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‘Pharmerging’ Markets Report: Dealing With Uncertainty.

12 March, 2015

 

Executives in the life sciences industry reveal their key concerns in cross-border acquisitions in pharmerging markets.

 

A recently published Baker & McKenzie report shows that global pharmaceutical companies continue to set their sights on emerging markets, but are cognizant of the challenges these markets can present.

 

From 2012 to 2017, global pharmaceutical sales are expected to rise 13% in “pharmerging markets,” compared to just 2% for the top mature markets, such as the US, according to the IMS Institute for Healthcare Informatics.

 

Key growth markets include China (16.1%, valued at USD 100.6bn), India (13%, valued at USD 17bn) and Venezuela (56.4%, valued at USD 15.3bn). Businesses are attracted to these pharmerging markets for a number of reasons, explains Jane Hobson, head of Baker & McKenzie’s global life sciences industry group.

 

“Many governments in these markets are making large investments in healthcare, such as the Chinese government’s announcement in 2009 that it would spend USD 124bn over 10 years to expand healthcare coverage for its 1.3bn citizens and invest in projects such as upgrading and constructing new hospitals and health clinics in areas ranging from urban centers to remote villages.”

 

With multiple challenges facing the global healthcare industry, many major drug companies have been turning to acquisitions and licensing transactions over R&D investment to grow their profit margins and boost share value. In fact, 2014 was a record-breaking year for M&A in the healthcare sector, with deal values reaching USD 363bn, 94% higher than those in 2013. Of those deals, USD 178bn – almost 50% – were cross-border transactions involving buyers acquiring target companies or assets in countries outside their local markets.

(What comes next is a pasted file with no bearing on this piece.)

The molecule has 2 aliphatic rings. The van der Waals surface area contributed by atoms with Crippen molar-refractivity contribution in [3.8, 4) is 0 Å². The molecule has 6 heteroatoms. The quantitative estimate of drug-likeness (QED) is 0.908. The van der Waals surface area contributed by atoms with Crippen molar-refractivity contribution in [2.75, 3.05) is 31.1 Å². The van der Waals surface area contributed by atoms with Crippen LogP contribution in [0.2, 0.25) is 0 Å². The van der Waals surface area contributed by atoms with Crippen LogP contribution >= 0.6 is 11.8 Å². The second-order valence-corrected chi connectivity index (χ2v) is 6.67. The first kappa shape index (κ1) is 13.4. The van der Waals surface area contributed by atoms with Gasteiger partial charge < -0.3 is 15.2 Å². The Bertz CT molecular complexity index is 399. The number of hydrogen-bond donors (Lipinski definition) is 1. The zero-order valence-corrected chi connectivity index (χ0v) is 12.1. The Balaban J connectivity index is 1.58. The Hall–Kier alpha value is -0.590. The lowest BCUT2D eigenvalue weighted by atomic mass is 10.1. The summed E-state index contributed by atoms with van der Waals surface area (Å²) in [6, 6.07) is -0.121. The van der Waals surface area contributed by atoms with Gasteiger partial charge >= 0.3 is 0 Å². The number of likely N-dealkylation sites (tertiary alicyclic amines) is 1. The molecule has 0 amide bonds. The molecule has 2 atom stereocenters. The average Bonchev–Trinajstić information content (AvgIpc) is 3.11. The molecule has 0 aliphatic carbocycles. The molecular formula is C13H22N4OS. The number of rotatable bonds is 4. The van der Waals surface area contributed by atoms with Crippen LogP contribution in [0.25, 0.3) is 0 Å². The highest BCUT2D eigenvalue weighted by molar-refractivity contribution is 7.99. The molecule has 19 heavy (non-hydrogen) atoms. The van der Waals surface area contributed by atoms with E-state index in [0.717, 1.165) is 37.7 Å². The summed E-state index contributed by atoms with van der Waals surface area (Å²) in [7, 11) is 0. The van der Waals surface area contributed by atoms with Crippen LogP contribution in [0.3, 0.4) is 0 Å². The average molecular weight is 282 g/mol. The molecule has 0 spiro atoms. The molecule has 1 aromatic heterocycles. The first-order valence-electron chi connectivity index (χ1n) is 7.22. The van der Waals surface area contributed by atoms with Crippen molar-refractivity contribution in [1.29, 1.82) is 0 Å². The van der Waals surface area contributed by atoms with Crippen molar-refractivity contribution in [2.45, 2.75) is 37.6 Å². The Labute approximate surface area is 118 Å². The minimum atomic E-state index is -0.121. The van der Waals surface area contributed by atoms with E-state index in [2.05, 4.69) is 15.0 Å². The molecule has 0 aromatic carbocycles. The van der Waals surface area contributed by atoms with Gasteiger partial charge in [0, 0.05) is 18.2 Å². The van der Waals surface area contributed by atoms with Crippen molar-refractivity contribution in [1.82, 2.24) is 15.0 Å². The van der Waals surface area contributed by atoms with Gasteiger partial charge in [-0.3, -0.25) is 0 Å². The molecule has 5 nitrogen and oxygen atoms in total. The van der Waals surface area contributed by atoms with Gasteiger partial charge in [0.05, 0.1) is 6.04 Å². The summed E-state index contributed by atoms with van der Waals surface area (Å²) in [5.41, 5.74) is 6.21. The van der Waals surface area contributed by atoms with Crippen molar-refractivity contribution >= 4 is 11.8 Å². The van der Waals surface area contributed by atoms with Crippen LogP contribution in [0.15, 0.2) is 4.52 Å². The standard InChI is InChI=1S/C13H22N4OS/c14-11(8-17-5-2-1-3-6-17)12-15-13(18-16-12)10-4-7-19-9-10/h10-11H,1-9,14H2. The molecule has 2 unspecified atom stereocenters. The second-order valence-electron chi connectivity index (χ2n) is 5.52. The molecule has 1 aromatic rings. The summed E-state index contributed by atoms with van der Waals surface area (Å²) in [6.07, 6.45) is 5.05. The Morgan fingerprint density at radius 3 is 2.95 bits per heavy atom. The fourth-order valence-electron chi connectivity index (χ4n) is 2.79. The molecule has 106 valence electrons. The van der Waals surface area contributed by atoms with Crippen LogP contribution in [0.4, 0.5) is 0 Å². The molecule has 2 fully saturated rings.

But while investing in pharmerging economies can bring significant benefits, it is not without challenges. Not surprisingly, life sciences executives sited compliance and regulatory challenges as the two areas which cause the most concern and can be detrimental to business if not managed properly.  The Baker & McKenzie report, ‘Dealing with Uncertainty‘ therefore sets out a number of recommendations on how to plan for these challenges and handle them appropriately.

 

In China, for example, Tracy Wut, Co-Chair of Baker & McKenzie’s Global Life Sciences Industry Group explains, “A lot of domestic companies don’t have robust corporate compliance programs or they may have policies but they’re not closely monitoring or strictly enforcing them. The buyer may need to educate the target’s management on the importance of compliance from the start, and target problem areas quickly.”

 

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On the issue of regulatory challenges, Tracy further explains that firms are capable of overcoming these barriers with support, “What my specialized team has done to expedite regulatory approvals in China is to mobilize the client’s local government relations team to lobby government officials. It can be very effective in explaining the importance of the deal.”

 

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In spite of these difficulties, Jane Hobson says that transactional success can be achieved through forward planning, “The best strategy for dealing with M&A challenges in pharmerging markets is to analyze the compliance risks and regulatory hurdles early, address the most pressing issues, make the best commercial decisions you can with the information you have, and be prepared for changes.”

 

This report, ‘Dealing with Uncertainty; Strategies for overcoming compliance risk and regulatory challenges in cross-border M&A’ is part of the leading global firm’s ‘Going Global’ campaign, looks at strategy and execution of cross border M&A in the pharmaceutical industry.

 

You can read the full report here.

 

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